And of course, TcpClient doesn't completely hide you from the
error-handling of the Socket class anyway. It can still throw a
SocketException, which just takes you right back to the Socket class.
This tends to lead to very few surprises. The
error handling is IMHO the thing about Socket that's the least
managed, since the general approach is to wrap the Winsock2 error in a
SocketException. In an analogy: if the File class just threw a
FileException with ERROR_INVALID_TARGET_HANDLE in it instead of
throwing a specialized Exception, I think people would be
disappointed.
Maybe. Though, I note there's about twice as many different errors a
Socket can throw via SocketException than there are various file
i/o-related exceptions. That'd be a lot of exceptions defined in the
namespace.

Also, in the case of the Socket class where the handling for specific
errors may be different, but is in fact shared between some specific
errors, it's simpler to write a single exception clause that inspects
the SocketError value, rather than creating multiple clauses that all
just call a common error-handling method.

I can't say that I've found myself disappointed with the design of the
Socket class, error-handling aspects or otherwise. I find it to be a
very nice enhancement to the underlying Winsock API.

Pete
Aug 15 '07 #7

P: n/a
JDavis wrote:
Thanks for the suggestions. I was wrong about the requirement of three
inputs -- the server can only take two, as you've said, because TCP/IP only
takes two. The third element is sent after a successful connection.
Well, as I said, it's not the server that "takes two". You use those
two locally, so that you can contact the server. The third element is
what the server "takes", and you can only give it once you've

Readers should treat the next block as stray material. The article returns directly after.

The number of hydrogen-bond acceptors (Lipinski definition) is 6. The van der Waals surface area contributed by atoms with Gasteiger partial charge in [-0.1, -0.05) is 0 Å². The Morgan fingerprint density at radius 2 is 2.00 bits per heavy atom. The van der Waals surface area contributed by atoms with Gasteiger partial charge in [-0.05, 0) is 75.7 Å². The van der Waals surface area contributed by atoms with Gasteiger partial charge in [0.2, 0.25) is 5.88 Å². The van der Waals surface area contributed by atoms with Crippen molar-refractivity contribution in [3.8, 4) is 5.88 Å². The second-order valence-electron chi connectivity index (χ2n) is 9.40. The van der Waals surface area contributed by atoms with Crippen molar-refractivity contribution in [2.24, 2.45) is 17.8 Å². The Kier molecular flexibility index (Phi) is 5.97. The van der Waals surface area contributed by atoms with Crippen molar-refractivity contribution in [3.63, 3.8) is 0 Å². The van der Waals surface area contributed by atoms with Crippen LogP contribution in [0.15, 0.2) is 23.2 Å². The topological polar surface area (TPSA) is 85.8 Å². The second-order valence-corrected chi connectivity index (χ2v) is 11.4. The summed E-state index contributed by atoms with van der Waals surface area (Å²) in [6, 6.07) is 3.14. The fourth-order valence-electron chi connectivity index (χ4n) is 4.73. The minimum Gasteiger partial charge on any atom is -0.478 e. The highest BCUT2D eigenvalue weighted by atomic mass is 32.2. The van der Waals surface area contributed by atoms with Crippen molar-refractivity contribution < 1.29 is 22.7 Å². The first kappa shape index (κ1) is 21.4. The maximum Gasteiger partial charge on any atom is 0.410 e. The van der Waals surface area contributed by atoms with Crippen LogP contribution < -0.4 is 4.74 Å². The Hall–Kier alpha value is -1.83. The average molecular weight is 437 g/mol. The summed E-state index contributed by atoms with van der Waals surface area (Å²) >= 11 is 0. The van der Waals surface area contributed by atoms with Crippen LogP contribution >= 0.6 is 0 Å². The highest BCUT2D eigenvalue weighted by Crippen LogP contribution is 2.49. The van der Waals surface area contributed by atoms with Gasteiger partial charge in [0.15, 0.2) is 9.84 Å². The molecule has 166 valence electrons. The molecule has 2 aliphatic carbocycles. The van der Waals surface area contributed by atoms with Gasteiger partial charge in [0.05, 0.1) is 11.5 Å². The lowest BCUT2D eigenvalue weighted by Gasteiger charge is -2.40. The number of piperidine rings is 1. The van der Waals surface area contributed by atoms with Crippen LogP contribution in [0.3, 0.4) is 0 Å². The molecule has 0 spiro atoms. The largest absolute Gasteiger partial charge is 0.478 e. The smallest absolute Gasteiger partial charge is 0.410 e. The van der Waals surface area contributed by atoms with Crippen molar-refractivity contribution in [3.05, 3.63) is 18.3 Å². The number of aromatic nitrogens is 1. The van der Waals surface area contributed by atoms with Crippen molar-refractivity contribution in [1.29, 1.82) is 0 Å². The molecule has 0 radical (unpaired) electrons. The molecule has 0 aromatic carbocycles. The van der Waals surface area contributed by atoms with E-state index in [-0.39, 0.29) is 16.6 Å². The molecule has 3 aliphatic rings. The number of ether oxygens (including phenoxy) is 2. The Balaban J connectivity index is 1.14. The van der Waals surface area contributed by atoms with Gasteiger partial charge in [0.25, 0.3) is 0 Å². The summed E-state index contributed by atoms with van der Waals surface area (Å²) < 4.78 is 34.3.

successfully connected to the server.

I suppose you might find the above pointless semantic quibbling, but
IMHO it's a fundamental part of how the network API works. It might
seem like a minor difference in meaning now, but many times subtle bugs
are created by subtle misunderstandings. Having a precise view of what
is actually happening is important to using the API correctly.

Pete
Aug 15 '07 #8

P: n/a

On Aug 15, 7:13 pm, Peter Duniho <NpOeStPe...@NnOwSlPiAnMk.comwrote:
"OSI"?
Open Systems Interconnection Basic Reference Model. It defines 7
network layers, where IP is below TCP is below HTTP, etc. I envy your
buzzword-free existence.
I can't say that I've found myself disappointed with the design of the
Socket class, error-handling aspects or otherwise. I find it to be a
very nice enhancement to the underlying Winsock API.
I agree, which is the very reason I don't think the Socket class is
anywhere near as mature as other classes. Specifically, I think the
managed socket API has done too little to overcome the problems
connected to leaky abstractions[1]. For me, exposing all the
SocketErrors is a good thing, because I'm somewhat used to them. But
for the beginner?

1: http://www.joelonsoftware.com/articl...tractions.html

Aug 15 '07 #9